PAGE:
The Railways lecturer
Lalu Yadav proved himself to be a skilled politician and management guru at IIM(A), writes Sukhpal Singh.india Updated: Sep 26, 2006 04:34 IST
Lalu Prasad Yadav’s visit to IIM(A) was much hyped and trivialised for reasons known to all. There were diverse opinions about the invitation extended to the Railway Minister to discuss the turnaround of the Indian Railways — the largest public sector system in the world and the largest organised sector employer in India. Yadav himself referred to this hype during his lecture, stating that he was asked “Aap IIM mein kya padaane ja rahein hain?”
From the time Yadav stepped into IIM(A), there was an air of excitement and tension on the campus. The institute had never before seen a politician in its classrooms and, that too, for a serious case discussion. The sight of mediapersons chasing the minister must have added to the excitement.
Much work had gone into the organisation of this case discussion by Professor G Raghuram and the four groups of shortlisted students who were to make presentations before the minister and his team. Yadav was not alone; he was accompanied by members of the Railway Board as well as the man behind the turnaround, Sudhir Kumar, OSD to the Railway Minister.
In the classroom, 90 participants waited with anticipation for Yadav. They included a dozen faculty and many mid-career executives in training at the institute, besides the students. The discussion and presentations were focused on four areas: the state of the Indian Railways in May 2004; the turnaround; the sustainability of the turnaround; and the role of leadership, especially that of Yadav.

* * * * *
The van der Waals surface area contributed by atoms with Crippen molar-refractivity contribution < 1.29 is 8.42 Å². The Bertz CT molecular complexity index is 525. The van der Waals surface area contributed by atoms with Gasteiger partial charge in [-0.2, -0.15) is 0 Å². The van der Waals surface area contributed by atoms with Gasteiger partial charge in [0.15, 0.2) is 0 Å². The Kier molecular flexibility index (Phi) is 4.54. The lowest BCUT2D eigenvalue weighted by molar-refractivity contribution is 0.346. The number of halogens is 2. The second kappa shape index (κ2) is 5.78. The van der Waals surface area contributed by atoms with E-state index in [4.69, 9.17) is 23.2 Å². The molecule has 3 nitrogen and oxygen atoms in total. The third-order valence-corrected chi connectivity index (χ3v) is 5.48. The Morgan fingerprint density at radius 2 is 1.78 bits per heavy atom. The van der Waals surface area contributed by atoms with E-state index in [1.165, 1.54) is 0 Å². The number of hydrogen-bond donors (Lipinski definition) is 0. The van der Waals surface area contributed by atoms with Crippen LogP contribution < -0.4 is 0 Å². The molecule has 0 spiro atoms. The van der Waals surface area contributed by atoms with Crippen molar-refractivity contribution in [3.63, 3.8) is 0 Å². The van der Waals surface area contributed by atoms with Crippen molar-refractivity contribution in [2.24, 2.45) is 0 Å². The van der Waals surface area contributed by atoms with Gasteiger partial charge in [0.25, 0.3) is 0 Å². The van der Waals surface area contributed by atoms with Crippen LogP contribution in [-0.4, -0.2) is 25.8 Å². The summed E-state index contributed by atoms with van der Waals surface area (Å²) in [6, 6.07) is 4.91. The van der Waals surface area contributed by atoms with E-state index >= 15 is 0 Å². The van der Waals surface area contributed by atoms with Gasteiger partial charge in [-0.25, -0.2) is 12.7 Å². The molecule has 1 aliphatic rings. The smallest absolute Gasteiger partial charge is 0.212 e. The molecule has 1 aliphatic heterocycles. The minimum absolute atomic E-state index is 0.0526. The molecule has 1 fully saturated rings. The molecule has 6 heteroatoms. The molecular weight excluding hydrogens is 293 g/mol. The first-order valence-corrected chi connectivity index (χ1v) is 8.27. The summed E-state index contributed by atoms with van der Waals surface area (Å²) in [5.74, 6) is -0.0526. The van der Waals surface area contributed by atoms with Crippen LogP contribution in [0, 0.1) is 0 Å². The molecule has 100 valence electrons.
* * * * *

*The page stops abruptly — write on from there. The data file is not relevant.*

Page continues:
When he took charge in 2004, Yadav was perceived as the person who would perform the last rites for the Indian Railways. This organisation was then in financial doldrums, mired in huge debts. Anticipatory obituaries had been written by, among others, management and transportation experts. In fact, Raghuram himself was part of the study group (the Rakesh Mohan Committee) that had forecast the collapse of the Railways.
Yadav enthusiastically responded to questions about the turnaround, doubts about its nature and whether it was sustainable. He was, of course, supported by his colleagues, who had done their homework well and were quick to help the minister with facts and figures. The case discussion lasted more than two-and-a-half hours, though it was scheduled only for two hours and the process had begun 15 minutes before schedule.
Though the focus of the discussion was the role of the minister in the turnaround, Yadav was quick to point out that this was a result of team work. He said that he had resolved to take up the turnaround as a challenge despite — or perhaps, because of — apprehensions about him being put in the Railway Minister’s chair.
He began his remarks by pointing out that if a small transporter with one truck could build his business quickly in India, there was no reason why the Railways could not. It was, after all, a business like any other. And, if run like one, there was no reason for it not to succeed.